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Cohort study
Hypertension during pregnancy is associated with increased risk of chronic and end-stage kidney disease
  1. Reem A Asad,
  2. Vesna D Garovic
  1. Department of Nephrology and Hypertension, Mayo Clinic, Rochester, Minnesota, USA
  1. Correspondence to: Dr Vesna D Garovic
    Department of Nephrology and Hypertension, Mayo Clinic, 200 First Street SW, Rochester, MN 55905, USA, garovic.vesna{at}

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Implications for practice and research

  • Women with a history of hypertensive pregnancy disorders may have an elevated risk of future chronic kidney disease (CKD) and end-stage renal disease (ESRD).

  • Follow-up of renal function and proteinuria after pre-eclamptic pregnancies could facilitate early detection and intervention of renal disease.


To date, case–control and registry-based cohort studies have suggested that women with histories of hypertensive pregnancy disorders and pre-eclampsia in particular, are at risk for future cardiovascular disease (CVD).1 ,2 Limited data have suggested that women with pre-eclampsia are at risk for microalbuminuria,3 CKD and ESRD years after their affected pregnancies.4 The limitations of the available evidence do not allow for the establishment of more specific renal follow-up guidelines after pre-eclamptic pregnancies. Most importantly, these studies were not fully adjusted for traditional CKD risk factors, the reports of essential hypertension and renal disease were not validated and the results were not adjusted for pre-pregnancy blood pressure.3 ,4


This cohort study was conducted using the healthcare reimbursement claims from the National Health Research Institutes for Taiwan's National Health Insurance Programme for 1996–2009. The Taiwan National Health Insurance Programme had a coverage rate of 93.1% for the 23 million residents in 1996; the coverage rate was 99% in 2009. The study cohort included 26 651 women with hypertensive pregnancy disorders, as identified by using the International Classification of Diseases, ninth revision (ICD-9) codes; this excluded women with a history of hypertension, diabetes, renal disease and systemic lupus erythematosus that predated their index pregnancies. For each case, eight normotensive controls were randomly selected and matched for age and year of index pregnancy, for a total of 213 397 controls. The analysis included calculations of HR adjusted for demographic and clinical factors for the outcomes of CKD and ESRD (identified through ICD-9 codes) in women with, versus those without, hypertensive pregnancy disorders.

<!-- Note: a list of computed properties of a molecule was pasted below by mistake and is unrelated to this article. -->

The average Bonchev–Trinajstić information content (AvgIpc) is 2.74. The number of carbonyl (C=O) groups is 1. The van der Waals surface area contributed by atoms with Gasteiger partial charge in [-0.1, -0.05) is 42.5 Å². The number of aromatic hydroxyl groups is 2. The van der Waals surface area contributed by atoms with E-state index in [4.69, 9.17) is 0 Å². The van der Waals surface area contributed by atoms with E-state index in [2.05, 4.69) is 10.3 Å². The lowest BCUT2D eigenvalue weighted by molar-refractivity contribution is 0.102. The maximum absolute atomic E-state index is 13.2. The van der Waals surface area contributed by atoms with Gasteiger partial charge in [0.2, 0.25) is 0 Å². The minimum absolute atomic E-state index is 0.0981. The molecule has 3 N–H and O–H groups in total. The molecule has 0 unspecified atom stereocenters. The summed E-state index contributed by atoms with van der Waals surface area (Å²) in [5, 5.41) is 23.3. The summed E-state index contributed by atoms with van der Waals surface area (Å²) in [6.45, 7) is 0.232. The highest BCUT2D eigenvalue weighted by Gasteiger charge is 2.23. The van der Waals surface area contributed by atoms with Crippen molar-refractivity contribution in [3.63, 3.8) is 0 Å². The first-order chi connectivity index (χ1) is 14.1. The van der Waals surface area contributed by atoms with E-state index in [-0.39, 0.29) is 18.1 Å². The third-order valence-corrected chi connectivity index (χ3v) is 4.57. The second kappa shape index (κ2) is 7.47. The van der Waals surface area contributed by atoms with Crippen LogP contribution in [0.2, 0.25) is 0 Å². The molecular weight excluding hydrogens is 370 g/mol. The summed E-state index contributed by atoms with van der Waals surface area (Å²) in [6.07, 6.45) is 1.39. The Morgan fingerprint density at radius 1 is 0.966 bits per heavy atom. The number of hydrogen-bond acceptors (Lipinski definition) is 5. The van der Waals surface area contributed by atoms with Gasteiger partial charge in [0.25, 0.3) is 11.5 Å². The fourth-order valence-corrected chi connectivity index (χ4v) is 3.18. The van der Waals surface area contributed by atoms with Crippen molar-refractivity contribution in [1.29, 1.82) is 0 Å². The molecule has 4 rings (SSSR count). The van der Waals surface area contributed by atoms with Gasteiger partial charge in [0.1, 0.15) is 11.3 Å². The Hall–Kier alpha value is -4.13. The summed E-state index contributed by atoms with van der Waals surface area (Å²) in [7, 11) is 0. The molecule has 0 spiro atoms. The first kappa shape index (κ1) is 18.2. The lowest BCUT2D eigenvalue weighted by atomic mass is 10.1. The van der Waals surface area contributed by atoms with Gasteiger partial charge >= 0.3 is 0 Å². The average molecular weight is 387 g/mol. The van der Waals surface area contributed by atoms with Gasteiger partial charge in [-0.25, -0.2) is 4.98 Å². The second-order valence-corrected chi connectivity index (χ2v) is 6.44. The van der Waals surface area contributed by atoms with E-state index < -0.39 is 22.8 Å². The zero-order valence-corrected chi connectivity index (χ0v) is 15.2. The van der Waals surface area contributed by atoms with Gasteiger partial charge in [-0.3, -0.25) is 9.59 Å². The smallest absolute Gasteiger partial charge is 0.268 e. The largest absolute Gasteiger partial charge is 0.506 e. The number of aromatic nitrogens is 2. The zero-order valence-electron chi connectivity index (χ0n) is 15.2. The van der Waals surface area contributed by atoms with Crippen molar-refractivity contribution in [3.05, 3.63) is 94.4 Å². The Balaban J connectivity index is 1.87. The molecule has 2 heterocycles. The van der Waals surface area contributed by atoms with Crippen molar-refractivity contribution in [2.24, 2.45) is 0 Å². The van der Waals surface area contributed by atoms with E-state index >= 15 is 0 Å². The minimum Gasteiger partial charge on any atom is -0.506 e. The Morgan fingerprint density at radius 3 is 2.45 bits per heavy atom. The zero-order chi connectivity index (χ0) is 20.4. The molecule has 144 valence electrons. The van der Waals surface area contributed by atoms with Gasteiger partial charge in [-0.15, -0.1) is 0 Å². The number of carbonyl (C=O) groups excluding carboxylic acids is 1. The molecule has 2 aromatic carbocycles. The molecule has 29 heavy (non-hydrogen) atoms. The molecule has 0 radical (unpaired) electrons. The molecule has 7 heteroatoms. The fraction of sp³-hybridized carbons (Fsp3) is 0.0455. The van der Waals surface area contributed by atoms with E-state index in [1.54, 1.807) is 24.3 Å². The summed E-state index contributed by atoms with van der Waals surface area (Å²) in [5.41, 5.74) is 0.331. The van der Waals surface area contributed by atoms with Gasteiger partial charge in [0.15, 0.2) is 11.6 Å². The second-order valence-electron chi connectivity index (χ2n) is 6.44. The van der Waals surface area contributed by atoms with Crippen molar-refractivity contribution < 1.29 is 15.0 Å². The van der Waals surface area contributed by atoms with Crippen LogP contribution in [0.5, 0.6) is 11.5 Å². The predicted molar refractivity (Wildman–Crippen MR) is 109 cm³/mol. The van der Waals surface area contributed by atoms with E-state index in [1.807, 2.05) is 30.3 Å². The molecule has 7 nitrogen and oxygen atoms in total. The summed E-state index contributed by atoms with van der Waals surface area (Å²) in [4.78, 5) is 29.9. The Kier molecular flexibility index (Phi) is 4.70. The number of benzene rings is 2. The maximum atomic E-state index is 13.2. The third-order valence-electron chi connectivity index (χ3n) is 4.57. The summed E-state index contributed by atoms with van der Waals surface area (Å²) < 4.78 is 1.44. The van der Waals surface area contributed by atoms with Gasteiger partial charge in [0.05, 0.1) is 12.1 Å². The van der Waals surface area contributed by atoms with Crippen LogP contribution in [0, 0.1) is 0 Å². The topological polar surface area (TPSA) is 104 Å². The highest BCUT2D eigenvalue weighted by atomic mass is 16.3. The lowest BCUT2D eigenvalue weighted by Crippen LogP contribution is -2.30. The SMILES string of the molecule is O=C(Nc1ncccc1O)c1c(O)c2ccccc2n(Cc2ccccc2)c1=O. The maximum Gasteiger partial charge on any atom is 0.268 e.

The risk of CKD and ESRD was greater for women with hypertensive pregnancy disorders compared with those without, HR 9.38 (95% CI 7.09 to 12.4) and 12.4 (95% CI 8.54 to 18.0), respectively. The risk was greater in women with pre-eclampsia or eclampsia (HR 14.0, 95% CI 9.43 to 20.7) compared with those with gestational hypertension only (HR 9.03, 95 CI 5.20 to 15.7). The Kaplan-Meier analysis showed that the ESRD-free survival was greater in women without, compared with those with, hypertensive pregnancy disorders (p<0.001).


This is the first study to explore the association between hypertension in pregnancy and future renal disease in an Asian (Taiwanese) population, and to report that the estimated risk for ESRD was higher than among white, Norwegian women with pre-eclampsia.4 Future studies should assess for these associations in other racial groups. African-American women are known to be at a particularly high risk for pre-eclampsia and related complications; whether this may translate into an elevated risk for renal disease later in life, remains to be determined.

This study further adds to the literature by studying the association between hypertensive pregnancy disorders and ESRD while adjusting for hypertension and diabetes (two major risk factors for renal disease) that these women developed later in life. Among these women, a history of hypertensive pregnancy disorders conferred a greater risk for ESRD. However, the HR for ESRD, adjusted for urban status, coronary artery disease, congestive heart failure, hyperlipidaemia and placental abruption (HR 12.4, 95% CI 8.54 to 18.0), significantly decreased after including postpartum hypertension and diabetes in the model (HR 2.72, 95% CI 1.76 to 4.22). The results suggest that hypertension and diabetes may be contributing significantly to ESRD risk, which has been attributed to hypertensive pregnancy disorders. Close monitoring and early treatment of hypertension and diabetes may improve renal outcomes in women with a history of hypertensive pregnancy disorders.

Future population-based studies evaluating this association are needed, in which both hypertensive pregnancy disorders and outcomes will be confirmed based on accepted clinical criteria (not on diagnostic codes only), while taking into account known risk factors for renal disease before, during and after hypertensive pregnancies.

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  • Competing interests None.

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